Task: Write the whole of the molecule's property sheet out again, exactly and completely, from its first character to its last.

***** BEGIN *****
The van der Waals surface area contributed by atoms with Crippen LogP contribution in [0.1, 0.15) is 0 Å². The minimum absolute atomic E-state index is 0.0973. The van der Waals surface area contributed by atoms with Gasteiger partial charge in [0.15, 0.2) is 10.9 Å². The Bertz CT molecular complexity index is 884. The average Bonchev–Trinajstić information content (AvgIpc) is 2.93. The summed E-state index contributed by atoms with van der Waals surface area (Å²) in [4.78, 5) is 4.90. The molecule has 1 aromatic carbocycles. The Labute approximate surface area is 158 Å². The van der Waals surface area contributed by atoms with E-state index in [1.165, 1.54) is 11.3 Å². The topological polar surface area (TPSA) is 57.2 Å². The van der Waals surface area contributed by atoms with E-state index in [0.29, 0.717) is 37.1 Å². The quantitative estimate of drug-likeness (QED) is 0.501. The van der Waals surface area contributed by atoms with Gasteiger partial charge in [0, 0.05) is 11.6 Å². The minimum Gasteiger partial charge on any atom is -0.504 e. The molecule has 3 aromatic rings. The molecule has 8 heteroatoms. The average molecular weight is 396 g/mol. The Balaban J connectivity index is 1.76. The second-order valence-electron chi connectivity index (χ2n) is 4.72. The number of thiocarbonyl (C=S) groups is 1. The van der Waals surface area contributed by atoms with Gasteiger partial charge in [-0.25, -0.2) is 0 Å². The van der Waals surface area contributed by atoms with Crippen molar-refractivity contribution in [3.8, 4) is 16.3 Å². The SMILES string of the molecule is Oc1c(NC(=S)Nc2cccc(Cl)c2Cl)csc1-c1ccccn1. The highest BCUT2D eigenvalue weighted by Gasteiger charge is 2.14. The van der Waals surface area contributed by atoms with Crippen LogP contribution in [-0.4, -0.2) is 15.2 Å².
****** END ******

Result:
The van der Waals surface area contributed by atoms with Crippen LogP contribution in [0.1, 0.15) is 0 Å². The minimum absolute atomic E-state index is 0.0973. The van der Waals surface area contributed by atoms with Gasteiger partial charge in [0.15, 0.2) is 10.9 Å². The Bertz CT molecular complexity index is 884. The average Bonchev–Trinajstić information content (AvgIpc) is 2.93. The summed E-state index contributed by atoms with van der Waals surface area (Å²) in [4.78, 5) is 4.90. The molecule has 1 aromatic carbocycles. The Labute approximate surface area is 158 Å². The van der Waals surface area contributed by atoms with E-state index in [1.165, 1.54) is 11.3 Å². The topological polar surface area (TPSA) is 57.2 Å². The van der Waals surface area contributed by atoms with E-state index in [0.29, 0.717) is 37.1 Å². The quantitative estimate of drug-likeness (QED) is 0.501. The van der Waals surface area contributed by atoms with Gasteiger partial charge in [0, 0.05) is 11.6 Å². The minimum Gasteiger partial charge on any atom is -0.504 e. The molecule has 3 aromatic rings. The molecule has 8 heteroatoms. The average molecular weight is 396 g/mol. The Balaban J connectivity index is 1.76. The second-order valence-electron chi connectivity index (χ2n) is 4.72. The number of thiocarbonyl (C=S) groups is 1. The van der Waals surface area contributed by atoms with Gasteiger partial charge in [-0.25, -0.2) is 0 Å². The van der Waals surface area contributed by atoms with Crippen molar-refractivity contribution in [3.8, 4) is 16.3 Å². The SMILES string of the molecule is Oc1c(NC(=S)Nc2cccc(Cl)c2Cl)csc1-c1ccccn1. The highest BCUT2D eigenvalue weighted by Gasteiger charge is 2.14. The van der Waals surface area contributed by atoms with Crippen LogP contribution in [-0.4, -0.2) is 15.2 Å².